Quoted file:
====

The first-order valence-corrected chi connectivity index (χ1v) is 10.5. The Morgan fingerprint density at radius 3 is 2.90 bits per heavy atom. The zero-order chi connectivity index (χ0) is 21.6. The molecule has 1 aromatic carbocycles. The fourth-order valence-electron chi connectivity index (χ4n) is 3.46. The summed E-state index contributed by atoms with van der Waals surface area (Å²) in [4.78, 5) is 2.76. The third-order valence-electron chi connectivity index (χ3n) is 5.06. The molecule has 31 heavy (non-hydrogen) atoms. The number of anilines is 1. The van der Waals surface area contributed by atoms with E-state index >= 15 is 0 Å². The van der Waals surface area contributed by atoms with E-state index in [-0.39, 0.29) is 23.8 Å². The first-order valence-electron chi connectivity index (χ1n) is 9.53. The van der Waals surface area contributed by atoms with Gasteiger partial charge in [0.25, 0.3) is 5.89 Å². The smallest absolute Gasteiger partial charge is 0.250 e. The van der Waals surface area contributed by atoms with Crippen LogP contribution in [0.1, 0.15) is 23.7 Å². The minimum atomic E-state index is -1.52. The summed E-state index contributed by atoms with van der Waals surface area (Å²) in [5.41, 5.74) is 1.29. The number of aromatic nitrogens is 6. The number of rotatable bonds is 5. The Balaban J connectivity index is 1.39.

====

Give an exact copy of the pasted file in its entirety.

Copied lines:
The first-order valence-corrected chi connectivity index (χ1v) is 10.5. The Morgan fingerprint density at radius 3 is 2.90 bits per heavy atom. The zero-order chi connectivity index (χ0) is 21.6. The molecule has 1 aromatic carbocycles. The fourth-order valence-electron chi connectivity index (χ4n) is 3.46. The summed E-state index contributed by atoms with van der Waals surface area (Å²) in [4.78, 5) is 2.76. The third-order valence-electron chi connectivity index (χ3n) is 5.06. The molecule has 31 heavy (non-hydrogen) atoms. The number of anilines is 1. The van der Waals surface area contributed by atoms with E-state index >= 15 is 0 Å². The van der Waals surface area contributed by atoms with E-state index in [-0.39, 0.29) is 23.8 Å². The first-order valence-electron chi connectivity index (χ1n) is 9.53. The van der Waals surface area contributed by atoms with Gasteiger partial charge in [0.25, 0.3) is 5.89 Å². The smallest absolute Gasteiger partial charge is 0.250 e. The van der Waals surface area contributed by atoms with Crippen LogP contribution in [0.1, 0.15) is 23.7 Å². The minimum atomic E-state index is -1.52. The summed E-state index contributed by atoms with van der Waals surface area (Å²) in [5.41, 5.74) is 1.29. The number of aromatic nitrogens is 6. The number of rotatable bonds is 5. The Balaban J connectivity index is 1.39.